Meta is chugging along on their Universal Speech Translator, which hopes to train an artificial intelligence to translate hundreds of languages in real time. Today, the tech giant claims to have generated the first artificial intelligence to translate Hokkien, which is a language primarily spoken and not written.
Hokkien is a language that is spoken by approximately 49 million people in countries like China, Taiwan, Singapore, Malaysia, and the Phillippines. Typically, training an AI to understand human speech—and in Meta’s case, translation—researchers will feed the computer a large dataset of written transcripts. But Meta says that Hokkien is once of nearly 3,500 languages that are primarily spoken, meaning Hokkien does not have a large enough dataset to train the artificial intelligence since the language does not have a unified writing system.
As such, Meta focused on a speech-to-speech approach, as explained in the company’s press release. Without going into too much detail, Meta explained that the input speech was translated into a sequence of acoustic sounds, which was then used to create waveforms of the language. Those waveforms were then coupled with Mandarin, which Meta identifies as a “related language.”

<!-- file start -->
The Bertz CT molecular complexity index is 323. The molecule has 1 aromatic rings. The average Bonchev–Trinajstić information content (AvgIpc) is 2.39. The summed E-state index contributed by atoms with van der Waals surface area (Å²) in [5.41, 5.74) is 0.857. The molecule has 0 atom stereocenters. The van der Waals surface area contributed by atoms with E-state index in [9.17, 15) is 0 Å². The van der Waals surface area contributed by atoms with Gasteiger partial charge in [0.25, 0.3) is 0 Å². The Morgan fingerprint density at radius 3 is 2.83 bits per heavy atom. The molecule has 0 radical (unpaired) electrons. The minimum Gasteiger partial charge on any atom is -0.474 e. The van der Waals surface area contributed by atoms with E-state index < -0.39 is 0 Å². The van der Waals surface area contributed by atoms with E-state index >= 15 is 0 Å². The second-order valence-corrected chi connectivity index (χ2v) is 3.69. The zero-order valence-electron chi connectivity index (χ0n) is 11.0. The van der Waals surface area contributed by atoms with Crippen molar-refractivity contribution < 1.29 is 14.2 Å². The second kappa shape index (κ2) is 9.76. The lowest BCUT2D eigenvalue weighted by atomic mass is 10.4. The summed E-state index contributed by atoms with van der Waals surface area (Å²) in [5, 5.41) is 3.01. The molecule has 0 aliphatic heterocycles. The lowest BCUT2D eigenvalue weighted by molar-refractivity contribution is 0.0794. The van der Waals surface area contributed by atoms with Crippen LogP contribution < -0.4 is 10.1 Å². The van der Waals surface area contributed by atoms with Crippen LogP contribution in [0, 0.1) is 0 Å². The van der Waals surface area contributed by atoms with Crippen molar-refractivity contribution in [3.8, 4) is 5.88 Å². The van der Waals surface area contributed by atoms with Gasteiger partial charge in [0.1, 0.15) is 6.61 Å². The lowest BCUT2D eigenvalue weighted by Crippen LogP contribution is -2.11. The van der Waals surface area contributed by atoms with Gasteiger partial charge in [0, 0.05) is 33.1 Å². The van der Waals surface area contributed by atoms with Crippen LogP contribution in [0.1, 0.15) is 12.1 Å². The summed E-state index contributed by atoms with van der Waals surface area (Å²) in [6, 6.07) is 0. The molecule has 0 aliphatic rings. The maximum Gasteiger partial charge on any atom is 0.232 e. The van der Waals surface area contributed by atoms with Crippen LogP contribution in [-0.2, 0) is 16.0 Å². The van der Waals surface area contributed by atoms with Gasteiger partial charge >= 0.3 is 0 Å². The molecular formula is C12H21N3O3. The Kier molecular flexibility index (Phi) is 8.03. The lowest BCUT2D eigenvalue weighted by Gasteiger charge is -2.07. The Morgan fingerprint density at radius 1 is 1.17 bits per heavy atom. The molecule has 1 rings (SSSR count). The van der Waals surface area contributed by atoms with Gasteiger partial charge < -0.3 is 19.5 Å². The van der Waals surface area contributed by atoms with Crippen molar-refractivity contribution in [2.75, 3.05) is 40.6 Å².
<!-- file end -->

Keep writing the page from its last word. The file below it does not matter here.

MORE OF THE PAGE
Meta says that the Hokkien translator is still a work in progress as the artificial intelligence can only translate one sentence at a time, but is being released as open-source so other researchers can build upon its work. The company is also releasing SpeechMatrix which is a “large collection of speech-to-speech translations developed through our innovative natural language processing toolkit.”
Meta’s efforts at building tech to understand human language has a bit of a wonky past. The company released BlenderBot 3 earlier this year to show their attempt at creating an artificial intelligence chatbot. A previous investigation by Gizmodo found that the bot’s favorite movie was Mean Girls and that it really wanted you to know that racism is bad.